Soldering Fun/Power Issues

A project log for SquishBox

A Raspberry Pi stompbox sound module running Fluidsynth

Bill PetersonBill Peterson 01/09/2016 at 02:490 Comments

I soldered the USB jacks for power and MIDI controller onto my perma-proto hat. I shelled out $6 for one of these because it's got pads on both sides - needed so I can solder the jacks on top where they'll fit - and it's sturdy and has mounting holes to hold everything together. First thing I did, of course, was break it. I drilled holes for the little anchor tabs on the USB jacks, and the first hole in the ground rail next to the 3.3V rail is where the trace from the header is connected. No biggie, since there's another ground rail by the 5.5V rail.

Fitting things into this box is going to be tricky. I'd hoped to chop the end off a micro-USB cable and wire it to the B-jack to get power to the Pi, but it's a tight fit even with some of the plug sliced away (the laptop PSU is just photobombing - not part of the project).

I'd like to be able to wire the USB-B jack to the 5V and ground pins on the Pi's expansion header (even though many say this is not a good idea) - if you can power the Pi with a console or FTDI cable, this should work, right? The fact that it's a USB jack should make it clear you're not supposed to plug your 12V PSU in there. Unfortunately, no dice. When I connect a standard 5V 1A charger to the pins the Pi does not power up. The red PWR LED stays dark, and the green LED gives me 2 blinks, pauses, and repeats.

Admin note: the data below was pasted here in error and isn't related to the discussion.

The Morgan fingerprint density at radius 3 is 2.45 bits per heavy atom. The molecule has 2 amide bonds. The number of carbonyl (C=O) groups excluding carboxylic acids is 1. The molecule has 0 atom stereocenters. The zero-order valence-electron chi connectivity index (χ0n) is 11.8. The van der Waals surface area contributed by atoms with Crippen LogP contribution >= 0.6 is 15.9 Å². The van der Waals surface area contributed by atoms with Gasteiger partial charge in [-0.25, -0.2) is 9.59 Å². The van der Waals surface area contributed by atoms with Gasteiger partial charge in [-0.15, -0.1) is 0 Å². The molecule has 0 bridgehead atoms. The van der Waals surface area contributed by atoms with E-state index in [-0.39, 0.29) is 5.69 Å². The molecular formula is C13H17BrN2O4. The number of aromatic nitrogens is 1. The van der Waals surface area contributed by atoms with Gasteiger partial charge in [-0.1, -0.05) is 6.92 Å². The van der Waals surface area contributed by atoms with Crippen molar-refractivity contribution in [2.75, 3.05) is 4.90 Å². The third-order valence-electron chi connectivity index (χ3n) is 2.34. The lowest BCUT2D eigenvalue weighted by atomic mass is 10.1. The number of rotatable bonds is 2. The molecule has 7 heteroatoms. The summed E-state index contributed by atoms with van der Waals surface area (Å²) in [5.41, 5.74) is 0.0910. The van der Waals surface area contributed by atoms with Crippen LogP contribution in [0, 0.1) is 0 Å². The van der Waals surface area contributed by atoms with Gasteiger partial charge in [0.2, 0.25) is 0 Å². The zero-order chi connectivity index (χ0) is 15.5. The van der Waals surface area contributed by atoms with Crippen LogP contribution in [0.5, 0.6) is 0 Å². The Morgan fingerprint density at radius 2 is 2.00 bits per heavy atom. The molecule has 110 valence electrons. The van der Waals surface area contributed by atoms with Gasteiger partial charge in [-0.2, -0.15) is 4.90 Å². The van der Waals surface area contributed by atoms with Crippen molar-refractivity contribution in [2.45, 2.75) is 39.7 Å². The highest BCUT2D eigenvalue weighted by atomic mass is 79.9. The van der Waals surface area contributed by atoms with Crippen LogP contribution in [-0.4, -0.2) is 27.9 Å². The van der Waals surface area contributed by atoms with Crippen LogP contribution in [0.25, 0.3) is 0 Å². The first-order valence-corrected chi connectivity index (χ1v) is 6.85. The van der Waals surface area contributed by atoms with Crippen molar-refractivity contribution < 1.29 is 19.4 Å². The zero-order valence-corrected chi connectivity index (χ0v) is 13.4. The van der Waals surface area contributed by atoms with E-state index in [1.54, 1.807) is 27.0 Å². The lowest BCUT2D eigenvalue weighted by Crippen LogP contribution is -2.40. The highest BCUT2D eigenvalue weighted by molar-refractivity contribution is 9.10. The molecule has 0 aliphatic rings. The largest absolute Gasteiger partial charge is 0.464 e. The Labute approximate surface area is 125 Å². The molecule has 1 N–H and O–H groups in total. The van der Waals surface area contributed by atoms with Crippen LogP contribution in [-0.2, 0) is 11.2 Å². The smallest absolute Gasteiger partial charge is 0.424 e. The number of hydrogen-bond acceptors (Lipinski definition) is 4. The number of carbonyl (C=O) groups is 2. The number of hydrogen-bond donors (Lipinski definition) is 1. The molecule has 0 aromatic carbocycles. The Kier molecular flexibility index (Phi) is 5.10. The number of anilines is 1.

I put the voltmeter on the pins and saw that the voltage was fluctuating rapidly between a few tenths of a volt and maybe 4.5 volts. I imagine what's happening is that the Pi is beginning its boot sequence, and the switching voltage regulator in the 5V adapter is not keeping up with the current demands. The Pi decides something is wrong and shuts down. Then, current from the adapter ramps up and process repeats. The electronics in a console cable must be better able to handle this.

I took a look at the schematic for an FTDI cable and saw all those filtering capacitors sitting on the 5V line - maybe they filter out those rapid changes in current demand. I tried to copy it on proto (I know a coil of wire does not a ferrite bead make, but EMI shouldn't be a huge problem here).

Same problem. Why won't this work? Guess I'm just a dumb physicist that doesn't get electronics. One thing that did work (no pictures though) was connecting a 9V battery up through a standard LM7805 5V regulator. The Pi powers up fine with that (although it wouldn't run very long). The LM7805 should provide a pretty constant voltage, so maybe the problem is just that a cheapo 5V phone charger can't hack it.

I was able to pop the casing off the microUSB cable plug, so I should be able to go that route after covering it with some shrink tubing. Probably the safer option, but I would like to know what makes my FTDI cable so special.